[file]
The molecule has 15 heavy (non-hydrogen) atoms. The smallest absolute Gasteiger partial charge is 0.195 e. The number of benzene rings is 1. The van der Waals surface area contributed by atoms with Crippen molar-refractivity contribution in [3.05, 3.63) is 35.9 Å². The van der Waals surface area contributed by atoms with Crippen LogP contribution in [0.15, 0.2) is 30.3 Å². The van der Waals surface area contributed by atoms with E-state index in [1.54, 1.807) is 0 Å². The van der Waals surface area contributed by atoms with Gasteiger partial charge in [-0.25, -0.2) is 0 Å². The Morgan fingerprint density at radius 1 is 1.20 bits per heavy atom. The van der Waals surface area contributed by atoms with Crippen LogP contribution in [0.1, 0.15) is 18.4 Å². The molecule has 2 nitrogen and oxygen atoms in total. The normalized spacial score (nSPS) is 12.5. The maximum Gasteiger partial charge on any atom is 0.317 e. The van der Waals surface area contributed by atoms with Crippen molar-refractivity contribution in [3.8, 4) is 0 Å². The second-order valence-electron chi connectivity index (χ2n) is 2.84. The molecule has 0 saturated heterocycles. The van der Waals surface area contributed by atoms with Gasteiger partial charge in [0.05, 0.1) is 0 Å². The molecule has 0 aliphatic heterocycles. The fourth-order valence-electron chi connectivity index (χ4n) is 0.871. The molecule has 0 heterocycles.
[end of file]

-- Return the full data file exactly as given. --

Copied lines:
The molecule has 15 heavy (non-hydrogen) atoms. The smallest absolute Gasteiger partial charge is 0.195 e. The number of benzene rings is 1. The van der Waals surface area contributed by atoms with Crippen molar-refractivity contribution in [3.05, 3.63) is 35.9 Å². The van der Waals surface area contributed by atoms with Crippen LogP contribution in [0.15, 0.2) is 30.3 Å². The van der Waals surface area contributed by atoms with E-state index in [1.54, 1.807) is 0 Å². The van der Waals surface area contributed by atoms with Gasteiger partial charge in [-0.25, -0.2) is 0 Å². The Morgan fingerprint density at radius 1 is 1.20 bits per heavy atom. The van der Waals surface area contributed by atoms with Crippen LogP contribution in [0.1, 0.15) is 18.4 Å². The molecule has 2 nitrogen and oxygen atoms in total. The normalized spacial score (nSPS) is 12.5. The maximum Gasteiger partial charge on any atom is 0.317 e. The van der Waals surface area contributed by atoms with Crippen molar-refractivity contribution in [3.8, 4) is 0 Å². The second-order valence-electron chi connectivity index (χ2n) is 2.84. The molecule has 0 saturated heterocycles. The van der Waals surface area contributed by atoms with Gasteiger partial charge in [0.05, 0.1) is 0 Å². The molecule has 0 aliphatic heterocycles. The fourth-order valence-electron chi connectivity index (χ4n) is 0.871. The molecule has 0 heterocycles.